So far what we have seen is software based 2-Step Authentication.  This option gives you hardware based authentication.  You can buy a usb smart card with cryptography functionality in it.  I use Hyperfido Mini (U2 °F Security Key).  Currently this device works only with Google Chrome browser.  So if you are using some other browser, you need to find a compatible device.  It is like a usb dongle but not to store data but to randomly generate 2-Step Authentication tokens.  Follow the on screen options to setup this device and from next time onwards, all you have to do is, push a button when you try to login.
    It is not water proof and you may easily forget it unless you tie it to your home key-chain :).

That was all you had to do setup 2-Step Authentication.  Obviously you don’t need to setup all.  One of them is good enough but I use all possible combination so that Google can offer me multiple ways to authenticate my 2-Step login attempt.  If I have forgot my Security Key, it falls back to Google prompt.  If I have forgot the phone in which I have setup Google prompt then to the Authenticator App.  And so on.  So more options your account has to perform 2-step authentication, the more secure your account is.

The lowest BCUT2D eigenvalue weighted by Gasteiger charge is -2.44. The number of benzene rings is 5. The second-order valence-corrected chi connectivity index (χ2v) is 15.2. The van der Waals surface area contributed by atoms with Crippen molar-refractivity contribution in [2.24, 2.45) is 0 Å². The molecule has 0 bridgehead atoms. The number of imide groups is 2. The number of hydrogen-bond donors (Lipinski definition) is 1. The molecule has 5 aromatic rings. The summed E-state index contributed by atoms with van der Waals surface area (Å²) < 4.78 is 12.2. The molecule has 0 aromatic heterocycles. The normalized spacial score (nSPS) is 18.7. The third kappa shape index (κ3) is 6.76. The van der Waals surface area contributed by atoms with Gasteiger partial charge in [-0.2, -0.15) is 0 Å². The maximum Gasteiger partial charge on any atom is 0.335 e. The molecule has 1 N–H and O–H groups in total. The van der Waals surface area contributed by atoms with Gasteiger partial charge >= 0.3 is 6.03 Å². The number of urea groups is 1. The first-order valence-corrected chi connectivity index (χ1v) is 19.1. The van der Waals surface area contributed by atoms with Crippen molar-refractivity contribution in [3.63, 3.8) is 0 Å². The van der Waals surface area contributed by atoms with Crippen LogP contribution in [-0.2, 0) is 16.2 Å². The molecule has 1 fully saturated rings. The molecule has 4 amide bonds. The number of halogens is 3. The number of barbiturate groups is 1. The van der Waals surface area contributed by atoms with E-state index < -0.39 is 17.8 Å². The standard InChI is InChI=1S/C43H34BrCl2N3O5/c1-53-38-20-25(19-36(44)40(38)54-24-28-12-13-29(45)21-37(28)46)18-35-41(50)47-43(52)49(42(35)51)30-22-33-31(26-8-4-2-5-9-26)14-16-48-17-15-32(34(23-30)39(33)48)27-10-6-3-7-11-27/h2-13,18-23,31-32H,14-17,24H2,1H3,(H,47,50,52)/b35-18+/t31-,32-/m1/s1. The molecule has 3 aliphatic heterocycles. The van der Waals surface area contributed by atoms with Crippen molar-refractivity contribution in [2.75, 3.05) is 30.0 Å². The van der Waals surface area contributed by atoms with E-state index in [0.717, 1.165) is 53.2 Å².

That was a long write-up.  I hope it will help some of you.  If you have enjoyed the reading then feel free to share it to your friends via facebook or twitter.  I also welcome and feedback or suggestions to improve the article for easy understanding.